If you are pregnant with your second (or third or fourth) or are considering becoming pregnant, you may be wondering about the safety of continuing to breastfeed your baby or toddler throughout your pregnancy. There’s a lot of misinformation about the risks associated with breastfeeding during pregnancy and we want you to have the necessary information to make an informed decision for you, your child and your baby-to-be. Here are the most commonly asked questions about breastfeeding during pregnancy.
Is it safe for my baby-to-be?
In most normal, healthy pregnancies there is no risk to your unborn baby if you choose to continue breastfeeding your toddler (or baby). A common misconception is that breastfeeding during pregnancy will lead to preterm labor or miscarriage. In actuality, the uterine contractions caused by the release of the hormone oxytocin from breastfeeding are quite mild and no different than the contractions you might experience following sexual intercourse. If you have not been placed on pelvic rest and have a normal, healthy pregnancy, there is no reason why you cannot continue to safely breastfeed as there should be no harm to your developing fetus.
Under what circumstances is it not safe to continue breastfeeding during pregnancy?
It may be advisable to wean your current nursling if you have a high-risk pregnancy for any of the following reasons:
- You are carrying multiples
- You have a history of, or are at risk for, preterm labor
- You have bleeding or pain in your uterus
- You have been placed on pelvic rest
- You have been identified as high-risk for any other reason that may make breastfeeding dangerous for you or your developing baby
These reasons alone do not mean you must stop breastfeeding at once but it is important that you discuss it with your healthcare provider who may advise that weaning is the safest option for you and your baby.
Are there any risks to my current nursling if I continue to breastfeed during pregnancy?
Fortunately, the amount of pregnancy hormones released into your milk is minimal and pose no risk to your current breastfeeding child. You toddler may find that you milk supply begins to decrease by the fourth or fifth month of your pregnancy or that the taste of the milk begins to change. Because of this, some toddlers and babies who are nursing while mom is pregnant will naturally self-wean. It is important to ensure that your current nursling is receiving adequate nutrition once you experience a drop in your milk supply. Particularly if your baby is under six months and has not begun eating solids or if they are over six months and breastmilk is still their primary source of nutrition, you will want to make sure they are receiving sufficient daily caloric intake.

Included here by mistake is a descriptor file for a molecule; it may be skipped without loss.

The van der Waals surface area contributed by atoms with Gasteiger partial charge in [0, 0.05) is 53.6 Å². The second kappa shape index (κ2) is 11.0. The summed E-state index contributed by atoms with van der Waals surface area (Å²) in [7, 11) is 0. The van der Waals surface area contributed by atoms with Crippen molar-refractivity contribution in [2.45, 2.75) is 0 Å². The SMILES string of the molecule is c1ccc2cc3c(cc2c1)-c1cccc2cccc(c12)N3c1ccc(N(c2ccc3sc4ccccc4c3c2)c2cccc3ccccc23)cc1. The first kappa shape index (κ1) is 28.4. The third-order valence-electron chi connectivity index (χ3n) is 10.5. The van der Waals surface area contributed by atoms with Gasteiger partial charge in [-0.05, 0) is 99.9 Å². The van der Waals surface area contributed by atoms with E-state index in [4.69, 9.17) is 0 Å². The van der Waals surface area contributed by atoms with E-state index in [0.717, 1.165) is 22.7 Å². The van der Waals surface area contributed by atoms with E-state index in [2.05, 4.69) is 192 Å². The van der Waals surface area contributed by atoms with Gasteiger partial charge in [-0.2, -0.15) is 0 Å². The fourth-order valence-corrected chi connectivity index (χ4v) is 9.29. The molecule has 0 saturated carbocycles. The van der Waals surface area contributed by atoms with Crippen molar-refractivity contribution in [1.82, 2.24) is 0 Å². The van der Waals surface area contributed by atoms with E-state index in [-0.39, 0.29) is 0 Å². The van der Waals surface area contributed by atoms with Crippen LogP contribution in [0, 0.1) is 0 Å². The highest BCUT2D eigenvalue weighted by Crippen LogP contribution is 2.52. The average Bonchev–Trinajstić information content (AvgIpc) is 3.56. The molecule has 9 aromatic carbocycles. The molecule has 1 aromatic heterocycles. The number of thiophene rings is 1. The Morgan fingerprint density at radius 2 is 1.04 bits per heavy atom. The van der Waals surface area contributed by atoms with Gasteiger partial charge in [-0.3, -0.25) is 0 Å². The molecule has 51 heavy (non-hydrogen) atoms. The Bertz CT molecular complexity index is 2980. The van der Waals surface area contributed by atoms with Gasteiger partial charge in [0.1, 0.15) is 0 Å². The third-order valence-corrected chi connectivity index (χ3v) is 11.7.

What will breastfeeding while pregnant be like for me?
While many women go on to successfully breastfeed their baby or toddler through subsequent pregnancies and beyond, there can be some discomfort due to your rising pregnancy hormones. Up to 75 percent of women report having sore nipples during pregnancy which can consequently make breastfeeding painful at times. Some women also report feeling some nausea when their milk lets down but keeping light snacks on hand while nursing can help prevent this discomfort. In addition to making sure your nursling is getting adequate nutrition, it is vital to make sure you are also getting plenty of nutritive calories per day. During the second trimester of pregnancy, the average woman needs to consume an additional 350 calories per day. By the third trimester, it is recommended that you consume an additional 450 calories per day. When you are breastfeeding during pregnancy, in addition to those extra calories, you need to add an additional 500 calories per day for a nursing baby over six months and an additional 650 calories for a nursling under six months of age. A nutritious diet is important during any pregnancy but even more imperative while also breastfeeding your baby or toddler. Aside from a healthy diet, you’ll want to make sure you drink plenty of water and get as much rest as possible. Try laying on your side to nurse your toddler for naps and you may even be able to catch a few zzz’s yourself.
Deciding whether or not to continue breastfeeding during pregnancy is a personal decision that you should make based on your own comfort level and your toddler’s current nursing habits and physical and emotional needs. It also doesn’t have to be an all or nothing decision and you can decide to cut back the number of nursing sessions per day or to limit the amount of time your toddler spends at the breast during each feeding. This may be a good option if you want to continue nursing but are experiencing any discomfort such as sore nipples or nausea.
For questions about breastfeeding during pregnancy, prenatal care, natural birth, and other women’s services, contact Health Foundations for a free consultation with a midwife or for a tour of our Birth Center. We are here to help you make decisions that work for you and your baby.